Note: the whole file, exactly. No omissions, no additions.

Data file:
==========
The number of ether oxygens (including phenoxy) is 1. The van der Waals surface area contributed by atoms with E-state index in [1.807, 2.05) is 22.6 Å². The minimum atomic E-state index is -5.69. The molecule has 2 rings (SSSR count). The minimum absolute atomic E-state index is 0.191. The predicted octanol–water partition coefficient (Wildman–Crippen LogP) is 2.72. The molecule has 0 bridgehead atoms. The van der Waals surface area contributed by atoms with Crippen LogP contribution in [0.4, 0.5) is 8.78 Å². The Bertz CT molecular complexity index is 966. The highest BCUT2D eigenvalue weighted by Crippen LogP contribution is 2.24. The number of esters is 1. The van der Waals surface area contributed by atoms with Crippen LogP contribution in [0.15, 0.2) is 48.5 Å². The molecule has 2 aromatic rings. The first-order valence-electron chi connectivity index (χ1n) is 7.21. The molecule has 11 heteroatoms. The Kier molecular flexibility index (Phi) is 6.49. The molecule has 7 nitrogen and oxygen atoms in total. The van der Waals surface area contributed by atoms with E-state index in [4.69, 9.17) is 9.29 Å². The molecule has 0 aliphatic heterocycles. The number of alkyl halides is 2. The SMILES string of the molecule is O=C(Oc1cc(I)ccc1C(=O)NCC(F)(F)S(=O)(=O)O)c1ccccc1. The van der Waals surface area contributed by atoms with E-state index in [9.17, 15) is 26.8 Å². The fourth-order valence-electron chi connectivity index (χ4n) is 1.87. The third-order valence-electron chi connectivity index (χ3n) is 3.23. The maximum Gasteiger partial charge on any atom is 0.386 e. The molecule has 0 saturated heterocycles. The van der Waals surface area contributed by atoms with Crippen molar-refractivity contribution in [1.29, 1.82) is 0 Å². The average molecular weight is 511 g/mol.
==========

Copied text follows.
The number of ether oxygens (including phenoxy) is 1. The van der Waals surface area contributed by atoms with E-state index in [1.807, 2.05) is 22.6 Å². The minimum atomic E-state index is -5.69. The molecule has 2 rings (SSSR count). The minimum absolute atomic E-state index is 0.191. The predicted octanol–water partition coefficient (Wildman–Crippen LogP) is 2.72. The molecule has 0 bridgehead atoms. The van der Waals surface area contributed by atoms with Crippen LogP contribution in [0.4, 0.5) is 8.78 Å². The Bertz CT molecular complexity index is 966. The highest BCUT2D eigenvalue weighted by Crippen LogP contribution is 2.24. The number of esters is 1. The van der Waals surface area contributed by atoms with Crippen LogP contribution in [0.15, 0.2) is 48.5 Å². The molecule has 2 aromatic rings. The first-order valence-electron chi connectivity index (χ1n) is 7.21. The molecule has 11 heteroatoms. The Kier molecular flexibility index (Phi) is 6.49. The molecule has 7 nitrogen and oxygen atoms in total. The van der Waals surface area contributed by atoms with E-state index in [4.69, 9.17) is 9.29 Å². The molecule has 0 aliphatic heterocycles. The number of alkyl halides is 2. The SMILES string of the molecule is O=C(Oc1cc(I)ccc1C(=O)NCC(F)(F)S(=O)(=O)O)c1ccccc1. The van der Waals surface area contributed by atoms with E-state index in [9.17, 15) is 26.8 Å². The fourth-order valence-electron chi connectivity index (χ4n) is 1.87. The third-order valence-electron chi connectivity index (χ3n) is 3.23. The maximum Gasteiger partial charge on any atom is 0.386 e. The molecule has 0 saturated heterocycles. The van der Waals surface area contributed by atoms with Crippen molar-refractivity contribution in [1.29, 1.82) is 0 Å². The average molecular weight is 511 g/mol.